How do you diagnose Sleep Apnea?
OSA is a serious medical condition which is associated with increased risk of stroke and in severe cases, death. Therefore sleep disorders must be diagnosed by a physician or doctor specializing in sleep disorders. Once you have undergone a sleep study and a diagnosis is given, treatment options will be discussed.
A laboratory sleep study called a polysomnogram (PSG) gives Dr. Simmons the best picture of how you breathe or don’t breathe during sleep. It gives detailed information regarding apneas (when breathing stops) and hypopneas (when breathing is shallow due to an obstruction) as well as pulse, blood oxygen levels and other physiological processes such as sleep architecture including REM sleep, heart and brain waves and even unusual moving like leg or arm jerking. Depending on your circumstances, Dr. Simmons will recommend either a PSG or a home sleep test (HST) which focuses more specifically on breathing during sleep.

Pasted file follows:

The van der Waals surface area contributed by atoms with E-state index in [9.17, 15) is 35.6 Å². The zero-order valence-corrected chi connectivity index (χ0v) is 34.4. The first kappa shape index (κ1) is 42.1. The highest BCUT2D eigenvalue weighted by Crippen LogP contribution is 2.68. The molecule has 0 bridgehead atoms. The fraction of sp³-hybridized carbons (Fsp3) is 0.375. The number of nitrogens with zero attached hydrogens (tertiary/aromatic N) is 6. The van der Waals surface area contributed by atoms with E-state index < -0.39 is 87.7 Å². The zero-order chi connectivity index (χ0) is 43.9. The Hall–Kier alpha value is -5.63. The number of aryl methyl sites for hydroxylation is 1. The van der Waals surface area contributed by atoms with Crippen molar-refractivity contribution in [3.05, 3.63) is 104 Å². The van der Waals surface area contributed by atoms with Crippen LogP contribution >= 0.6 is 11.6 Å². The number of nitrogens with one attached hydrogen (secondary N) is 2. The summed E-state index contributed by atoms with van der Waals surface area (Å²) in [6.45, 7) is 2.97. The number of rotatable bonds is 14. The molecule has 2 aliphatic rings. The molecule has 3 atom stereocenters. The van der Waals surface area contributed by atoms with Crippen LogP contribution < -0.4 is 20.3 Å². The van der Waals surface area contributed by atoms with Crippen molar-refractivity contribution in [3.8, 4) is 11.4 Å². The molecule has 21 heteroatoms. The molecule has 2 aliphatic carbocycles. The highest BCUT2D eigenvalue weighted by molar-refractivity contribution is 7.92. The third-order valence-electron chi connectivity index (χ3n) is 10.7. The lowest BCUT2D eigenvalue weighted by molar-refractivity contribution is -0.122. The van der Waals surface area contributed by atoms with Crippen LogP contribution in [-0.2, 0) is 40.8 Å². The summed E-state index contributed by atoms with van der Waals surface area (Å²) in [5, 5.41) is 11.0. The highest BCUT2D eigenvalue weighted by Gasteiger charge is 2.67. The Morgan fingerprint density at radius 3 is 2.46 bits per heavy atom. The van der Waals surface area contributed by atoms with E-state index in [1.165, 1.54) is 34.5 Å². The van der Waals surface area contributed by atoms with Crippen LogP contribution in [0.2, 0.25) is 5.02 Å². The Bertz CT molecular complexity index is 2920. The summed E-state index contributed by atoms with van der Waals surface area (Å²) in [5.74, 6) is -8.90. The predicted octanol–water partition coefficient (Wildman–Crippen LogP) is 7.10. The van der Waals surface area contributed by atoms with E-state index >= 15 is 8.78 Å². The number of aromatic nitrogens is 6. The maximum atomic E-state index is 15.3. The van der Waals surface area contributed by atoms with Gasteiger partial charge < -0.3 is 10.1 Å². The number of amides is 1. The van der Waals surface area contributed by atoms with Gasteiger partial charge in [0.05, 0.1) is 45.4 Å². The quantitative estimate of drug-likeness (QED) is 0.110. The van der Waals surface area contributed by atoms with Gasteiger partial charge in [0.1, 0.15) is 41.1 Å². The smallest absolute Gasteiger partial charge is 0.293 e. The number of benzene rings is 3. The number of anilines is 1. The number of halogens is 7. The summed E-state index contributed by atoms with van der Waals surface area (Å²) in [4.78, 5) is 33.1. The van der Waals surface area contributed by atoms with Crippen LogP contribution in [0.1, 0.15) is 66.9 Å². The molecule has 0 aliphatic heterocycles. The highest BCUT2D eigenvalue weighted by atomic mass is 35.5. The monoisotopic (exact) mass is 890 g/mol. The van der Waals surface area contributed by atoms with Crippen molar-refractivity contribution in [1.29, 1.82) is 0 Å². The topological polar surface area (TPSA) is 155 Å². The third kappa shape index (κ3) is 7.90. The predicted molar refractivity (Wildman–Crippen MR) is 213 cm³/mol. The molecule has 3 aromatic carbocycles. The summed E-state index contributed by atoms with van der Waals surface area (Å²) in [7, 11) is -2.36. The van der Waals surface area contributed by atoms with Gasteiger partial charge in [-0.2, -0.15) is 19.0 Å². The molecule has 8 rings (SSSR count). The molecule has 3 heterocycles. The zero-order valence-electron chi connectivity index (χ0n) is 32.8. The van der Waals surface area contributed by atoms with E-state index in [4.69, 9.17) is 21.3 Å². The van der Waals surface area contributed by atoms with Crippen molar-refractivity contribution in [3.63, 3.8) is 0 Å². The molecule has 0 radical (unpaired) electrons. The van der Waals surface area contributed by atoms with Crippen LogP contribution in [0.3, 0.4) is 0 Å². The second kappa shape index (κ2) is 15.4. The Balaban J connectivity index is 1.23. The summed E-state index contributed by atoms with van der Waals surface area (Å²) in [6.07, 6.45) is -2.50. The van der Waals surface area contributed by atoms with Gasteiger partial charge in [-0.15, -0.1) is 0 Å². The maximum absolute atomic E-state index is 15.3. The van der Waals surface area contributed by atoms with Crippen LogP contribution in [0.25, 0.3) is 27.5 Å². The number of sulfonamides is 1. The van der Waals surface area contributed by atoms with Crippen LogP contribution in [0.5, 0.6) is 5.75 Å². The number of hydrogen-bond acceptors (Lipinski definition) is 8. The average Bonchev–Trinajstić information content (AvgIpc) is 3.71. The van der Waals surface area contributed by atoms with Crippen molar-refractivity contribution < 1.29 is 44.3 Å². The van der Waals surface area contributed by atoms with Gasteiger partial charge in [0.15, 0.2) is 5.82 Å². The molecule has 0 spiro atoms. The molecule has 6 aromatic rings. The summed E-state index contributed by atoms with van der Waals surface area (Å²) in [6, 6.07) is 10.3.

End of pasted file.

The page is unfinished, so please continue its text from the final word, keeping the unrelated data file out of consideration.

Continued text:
What is a PSG?
A PSG is a diagnostic tool used to determine sleep disorders. PSGs are usually performed overnight either at a hospital, or at a sleep clinic, under the supervision of a sleep technician. The sleeping rooms are usually similar to a nice hotel room so that you can feel comfortable and get a “normal” nights sleep.
Polysomnograms (PSGs) are used to monitor a patient’s sleep stages (such as REM sleep) and cycles to determine what if any disturbances you have which can be caused by sleep disorders. The PSG test uses equipment that monitors brain, muscle, heart, movement and breathing activity to give the doctors a very detailed view of what, if any, sleep disorder you may be suffering from.
What is an HST?
A home sleep test (HST) is a sleep study tool that is used in your home. Different from the PSG, you use a portable device similar in size to a cell phone to monitor your sleep. This allows you to sleep in your own bed and track your sleep patterns under your normal conditions. Home sleep testing is also called an “out of center sleep study” or “unattended sleep study.”